And – I know some people won’t like me for saying this — I am over the non-lived in homes, too. Give me the real, live tiny home dwellers over those accounts any day.
Now to be fair, some of these big accounts are helpful if you’re looking simply for inspiration and beautiful photos. But if you want to know what real tiny home builders and dwellers’ lives are like, you might have to dig a bit (perhaps search #tinyhousebuild or #tinyhousebuilder).
At its heart, the tiny house movement goes against the grain. We’ve shunned societal norms and the outdated idea of the American Dream in search of something different; we’ve paved our own paths. So why should everything about the tiny house movement on Instagram look the same?
Also, it almost goes without saying – this is a visual platform. Pictures are its heart. I enjoy taking photos. I take a ton of pride in the home we built and designed and so I do aspire to take nice pictures of it. Guilty! But I am longing for authenticity on this platform, and I don’t think I am alone.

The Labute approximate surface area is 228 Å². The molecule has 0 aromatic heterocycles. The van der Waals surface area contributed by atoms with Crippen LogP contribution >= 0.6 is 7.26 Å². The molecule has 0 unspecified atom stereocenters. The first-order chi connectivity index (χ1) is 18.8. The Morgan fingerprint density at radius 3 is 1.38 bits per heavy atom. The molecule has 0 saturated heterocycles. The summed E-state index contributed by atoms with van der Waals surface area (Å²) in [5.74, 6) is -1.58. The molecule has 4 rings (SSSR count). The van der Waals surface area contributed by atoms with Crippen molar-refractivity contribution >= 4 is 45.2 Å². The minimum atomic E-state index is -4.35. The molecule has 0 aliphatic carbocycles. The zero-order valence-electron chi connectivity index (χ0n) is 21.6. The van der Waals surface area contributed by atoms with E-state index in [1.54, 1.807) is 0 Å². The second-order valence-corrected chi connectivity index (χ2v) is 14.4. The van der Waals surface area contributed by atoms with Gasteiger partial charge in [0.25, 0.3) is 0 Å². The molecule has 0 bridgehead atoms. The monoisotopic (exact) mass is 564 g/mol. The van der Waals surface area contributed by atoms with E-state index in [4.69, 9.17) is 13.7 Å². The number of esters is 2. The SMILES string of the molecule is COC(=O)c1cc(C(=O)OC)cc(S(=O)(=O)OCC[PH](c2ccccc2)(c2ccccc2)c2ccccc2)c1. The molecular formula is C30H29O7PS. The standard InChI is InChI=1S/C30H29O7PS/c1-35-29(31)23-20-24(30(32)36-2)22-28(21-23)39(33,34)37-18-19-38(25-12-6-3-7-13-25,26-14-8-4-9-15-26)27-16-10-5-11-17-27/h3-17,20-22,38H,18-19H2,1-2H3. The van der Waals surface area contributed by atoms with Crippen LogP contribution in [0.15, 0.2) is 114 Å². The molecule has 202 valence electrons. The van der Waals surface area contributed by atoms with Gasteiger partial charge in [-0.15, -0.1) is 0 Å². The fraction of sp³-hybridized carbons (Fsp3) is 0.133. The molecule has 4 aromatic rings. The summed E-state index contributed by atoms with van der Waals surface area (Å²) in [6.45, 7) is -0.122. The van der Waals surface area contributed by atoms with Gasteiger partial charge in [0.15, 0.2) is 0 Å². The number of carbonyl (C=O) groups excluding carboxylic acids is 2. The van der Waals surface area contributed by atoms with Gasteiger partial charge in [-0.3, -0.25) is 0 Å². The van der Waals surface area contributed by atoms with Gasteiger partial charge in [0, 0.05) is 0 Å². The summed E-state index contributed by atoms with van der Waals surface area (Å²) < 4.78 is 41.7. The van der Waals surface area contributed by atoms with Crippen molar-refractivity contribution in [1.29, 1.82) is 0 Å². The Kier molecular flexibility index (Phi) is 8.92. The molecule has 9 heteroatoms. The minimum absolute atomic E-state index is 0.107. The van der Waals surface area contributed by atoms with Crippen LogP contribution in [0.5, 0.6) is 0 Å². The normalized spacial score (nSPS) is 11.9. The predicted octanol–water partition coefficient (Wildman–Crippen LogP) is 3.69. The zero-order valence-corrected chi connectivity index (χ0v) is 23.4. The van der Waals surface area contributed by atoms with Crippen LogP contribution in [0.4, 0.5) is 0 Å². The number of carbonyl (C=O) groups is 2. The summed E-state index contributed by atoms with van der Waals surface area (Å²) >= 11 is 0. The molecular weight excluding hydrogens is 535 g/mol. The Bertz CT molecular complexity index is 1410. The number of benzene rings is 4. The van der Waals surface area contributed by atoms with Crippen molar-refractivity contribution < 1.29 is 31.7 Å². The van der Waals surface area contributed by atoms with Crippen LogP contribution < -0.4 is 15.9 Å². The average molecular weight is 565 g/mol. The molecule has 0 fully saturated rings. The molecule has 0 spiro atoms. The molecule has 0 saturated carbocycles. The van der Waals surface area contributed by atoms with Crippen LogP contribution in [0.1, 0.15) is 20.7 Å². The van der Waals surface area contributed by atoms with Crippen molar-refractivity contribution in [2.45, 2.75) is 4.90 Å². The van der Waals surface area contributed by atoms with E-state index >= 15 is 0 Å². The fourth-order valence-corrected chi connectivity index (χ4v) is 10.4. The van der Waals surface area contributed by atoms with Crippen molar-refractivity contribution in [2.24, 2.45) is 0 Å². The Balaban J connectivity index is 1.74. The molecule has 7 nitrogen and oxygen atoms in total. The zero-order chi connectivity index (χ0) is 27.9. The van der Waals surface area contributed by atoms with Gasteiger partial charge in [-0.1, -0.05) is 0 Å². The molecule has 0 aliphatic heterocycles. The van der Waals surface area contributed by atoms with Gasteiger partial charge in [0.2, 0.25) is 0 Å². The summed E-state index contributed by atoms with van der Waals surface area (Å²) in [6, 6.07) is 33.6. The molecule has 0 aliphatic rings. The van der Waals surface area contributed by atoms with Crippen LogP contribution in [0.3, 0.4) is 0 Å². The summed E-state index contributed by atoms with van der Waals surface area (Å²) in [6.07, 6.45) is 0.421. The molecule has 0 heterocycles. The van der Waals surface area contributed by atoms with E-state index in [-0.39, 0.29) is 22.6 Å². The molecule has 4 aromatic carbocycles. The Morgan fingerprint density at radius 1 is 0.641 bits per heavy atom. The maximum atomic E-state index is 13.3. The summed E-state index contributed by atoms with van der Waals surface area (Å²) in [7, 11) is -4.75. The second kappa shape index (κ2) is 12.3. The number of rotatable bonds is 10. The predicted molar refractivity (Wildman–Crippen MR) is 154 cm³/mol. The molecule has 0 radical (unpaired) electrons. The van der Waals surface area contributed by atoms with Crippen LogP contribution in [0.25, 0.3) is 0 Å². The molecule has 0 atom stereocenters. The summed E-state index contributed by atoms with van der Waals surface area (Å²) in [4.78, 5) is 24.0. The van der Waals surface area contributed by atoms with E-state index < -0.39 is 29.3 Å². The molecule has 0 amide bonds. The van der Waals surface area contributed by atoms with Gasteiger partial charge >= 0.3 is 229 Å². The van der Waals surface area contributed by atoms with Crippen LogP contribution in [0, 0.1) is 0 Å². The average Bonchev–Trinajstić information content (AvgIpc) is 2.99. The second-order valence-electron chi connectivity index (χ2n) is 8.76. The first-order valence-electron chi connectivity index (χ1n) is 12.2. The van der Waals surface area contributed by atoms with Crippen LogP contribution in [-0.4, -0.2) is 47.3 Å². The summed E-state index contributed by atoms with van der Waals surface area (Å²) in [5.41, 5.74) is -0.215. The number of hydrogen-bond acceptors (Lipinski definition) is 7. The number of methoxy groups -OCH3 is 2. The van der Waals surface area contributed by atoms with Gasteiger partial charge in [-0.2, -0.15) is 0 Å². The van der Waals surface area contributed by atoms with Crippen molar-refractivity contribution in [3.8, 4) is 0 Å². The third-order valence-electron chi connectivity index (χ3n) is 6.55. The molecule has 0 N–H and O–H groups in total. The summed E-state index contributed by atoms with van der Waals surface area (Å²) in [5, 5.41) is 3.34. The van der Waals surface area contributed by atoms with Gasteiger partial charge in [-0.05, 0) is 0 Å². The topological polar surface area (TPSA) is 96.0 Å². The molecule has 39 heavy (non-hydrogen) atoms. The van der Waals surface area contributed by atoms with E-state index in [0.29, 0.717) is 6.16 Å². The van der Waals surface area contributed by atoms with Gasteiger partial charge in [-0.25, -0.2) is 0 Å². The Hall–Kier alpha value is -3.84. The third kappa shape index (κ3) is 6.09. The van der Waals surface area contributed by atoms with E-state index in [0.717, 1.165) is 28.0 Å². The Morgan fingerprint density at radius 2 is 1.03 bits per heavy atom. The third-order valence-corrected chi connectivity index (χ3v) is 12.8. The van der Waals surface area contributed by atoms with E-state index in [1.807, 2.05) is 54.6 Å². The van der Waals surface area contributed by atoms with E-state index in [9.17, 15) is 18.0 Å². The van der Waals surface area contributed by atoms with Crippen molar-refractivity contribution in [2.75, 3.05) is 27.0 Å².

All of these curated accounts that don’t really say very much aside from asking you to tag or follow them make it difficult to weed through and find the real people in this movement, as well as any real diversity. I feel like I see the same photos over and over and it’s a real Eureka moment if I ever come across a legit tiny house page owned and maintained by real human beings.
And I know we all enjoy a beautiful photo here and there, but after the umpteenth time of seeing a perfectly staged photo of a home no one is actually living in, what really is the point?
Showing us taking out our bamboo flooring and replacing it with tile before our home is even completed might not be the most beautiful visual – but wouldn’t our advice on water and plumbing and how NOT to flood your home perhaps be more useful than a carefully chosen photo of a home not even lived in? Nicolette of @Nicolettenotes recently shared her experience moving her tiny home from one spot to another – certainly a real, authentic perspective on how harrowing that can be! @Tiffany the Tiny Home shares reviews of some of their favorite products and blogs about real tiny living. Surely this kind of page is more real and more helpful than a lot of these inauthentic accounts that keep popping up.